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Right to Education

Israeli Education Ministry bans textbook that offers Palestinian narrative

Written by admin  •  Tuesday, 28.09.2010, 18:09

The Education Ministry summoned the principal of a Sderot area high school for consultations after the school was found to be using a banned textbook that includes material on the Palestinian narrative of the Israel-Arab conflict.

A classroom in an Israeli high school. Photo by: Alberto Denkberg

A classroom in an Israeli high school. Photo by: Alberto Denkberg

The ministry recently instructed the Sha’ar Hanegev high school to cease using a history text that offers both the Israeli and Palestinian narratives of the conflict. The material in the book is taught as part of an enrichment, five-unit history class initiated by the school.

According to Sha’ar Hanegev teachers, the head of the ministry’s pedagogic secretariat, Zvi Zameret, made the decision without consulting school officials. Sha’ar Hanegev’s history courses encompass instruction on controversial subjects, including the events surrounding the War of Independence and the Nakba (Catastrophe ) – the Palestinians’ term for what has happened to them after 1948 – as seen from the Israeli point of view. The textbook was banned from use by then-education minister Limor Livnat. Last year, Education Minister Gideon Sa’ar banned instruction about the Nakba in Arab schools.

Work on the textbook, which is entitled “Learning the Historical Narrative of the Other,” began 10 years ago as part of a joint project initiated by (the late ) Professor Dan Bar-On of Ben-Gurion University of the Negev and Professor Sami Adwan of Bethlehem University, with input from numerous Israeli and Palestinian history teachers.

The completed edition of the textbook was published last year. It includes material on the genesis of the Zionist movement in the 19th century through events of the past decade. Each page in the book is divided into three sections of equal size. The Israeli narrative is presented on the right, the Palestinian narrative on the left, and down the middle are empty lines in which the students are asked to fill with their thoughts.

Last year, Michal Wasser, a history teacher at Sha’ar Hanegev, began using the textbook in specialized and expanded lessons for students who opted for the five-unit track. The class consisted of 15 11th-graders who will submit a final paper on the topic of their choice. The course work is in addition to the regular curriculum that is geared toward the matriculation exam. Last month, Haaretz ran an article about the experimental history course at Sha’ar Hanegev. During that period the head of the Sha’ar Hanegev regional council, Alon Shuster, hosted a delegation of Swedish mayors who sought to advance a joint educational initiative based on the textbook, a venture to encompass students from Israel, the Palestinian Authority and Sweden.

Israel’s ambassador in Sweden, Benny Dagan, wrote to Shuster: “We are trying to get the Swedes to also donate to joint projects that will help in bringing the two peoples together.”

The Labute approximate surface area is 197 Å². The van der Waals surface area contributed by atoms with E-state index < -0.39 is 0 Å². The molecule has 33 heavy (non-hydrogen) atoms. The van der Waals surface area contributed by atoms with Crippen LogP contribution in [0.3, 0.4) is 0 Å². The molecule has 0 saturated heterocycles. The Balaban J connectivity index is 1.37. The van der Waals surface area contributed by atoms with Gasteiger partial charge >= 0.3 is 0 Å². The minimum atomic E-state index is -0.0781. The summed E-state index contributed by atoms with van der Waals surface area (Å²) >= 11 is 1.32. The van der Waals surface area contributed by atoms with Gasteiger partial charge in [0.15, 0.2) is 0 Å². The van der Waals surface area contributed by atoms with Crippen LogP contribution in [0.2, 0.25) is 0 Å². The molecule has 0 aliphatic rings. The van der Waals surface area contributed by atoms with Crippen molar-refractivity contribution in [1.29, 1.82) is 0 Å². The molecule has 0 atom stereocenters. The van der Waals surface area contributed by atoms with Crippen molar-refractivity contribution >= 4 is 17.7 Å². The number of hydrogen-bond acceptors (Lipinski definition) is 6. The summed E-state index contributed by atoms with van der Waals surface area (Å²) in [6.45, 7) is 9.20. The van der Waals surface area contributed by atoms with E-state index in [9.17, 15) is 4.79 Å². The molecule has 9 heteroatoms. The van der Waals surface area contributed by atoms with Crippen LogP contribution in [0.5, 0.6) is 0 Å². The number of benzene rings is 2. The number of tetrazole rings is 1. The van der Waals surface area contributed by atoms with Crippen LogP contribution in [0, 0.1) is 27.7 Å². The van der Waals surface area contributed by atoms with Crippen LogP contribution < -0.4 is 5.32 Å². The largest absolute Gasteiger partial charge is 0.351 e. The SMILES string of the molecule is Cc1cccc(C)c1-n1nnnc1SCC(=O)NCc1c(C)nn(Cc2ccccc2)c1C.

Dagan said: “Reading about your project warmed my heart. This is the right direction to which Swedish resources should be allocated, and this example will help in advancing dialogue with official and non-official representatives here and in expanding support and activity for projects that encourage understanding and reconciliation between the two peoples.”

Despite the Foreign Ministry’s support for the initiative, numerous officials said the media exposure prompted pedagogic secretariat head Zameret to order the immediate halt of the textbook’s use.

“On the second day of the school year, the instruction came down not to use the book because it was not approved,” said a Sha’ar Hanegev teacher. “Nobody in the Education Ministry bothered to see for themselves how the material was taught in practice nor did they bother to see what the results were from a moral and educational standpoint. This was a knee-jerk response, almost Pavlovian, to any attempt by the educational system to tackle the Palestinian side. This is a response that attests primarily to narrow-mindedness and an unwillingness to explore new modes of thinking.”

Another school official involved in teaching the contents of the textbook denied that it contained material that could be construed as “anti-Zionist.”

The official said: “It’s really funny when people talk to us [in terms of anti-Zionism] when our children have for years been living under Qassam rocket fire and the rate of enlistment into the IDF is among the highest in the country. This is a genuine, worthy project that tries to understand the other side, even under the pressure of the security situation.”

Shuster said he supports the use of the textbook. “It is inconceivable that we can enrich our students with music and chemistry, but we do not grant them the opportunity to expose them to other writings and viewpoints,” he said.

The Education Ministry said in response: “It is the ministry’s policy to enforce school instruction only from textbooks that are approved. Five years ago, the [expanded course] and the textbook upon which it is based were rejected. As such, the head of the pedagogic secretariat, Dr. Zameret, has summoned the principal of Sha’ar Hanegev for clarifications after the Sukkot holiday.”

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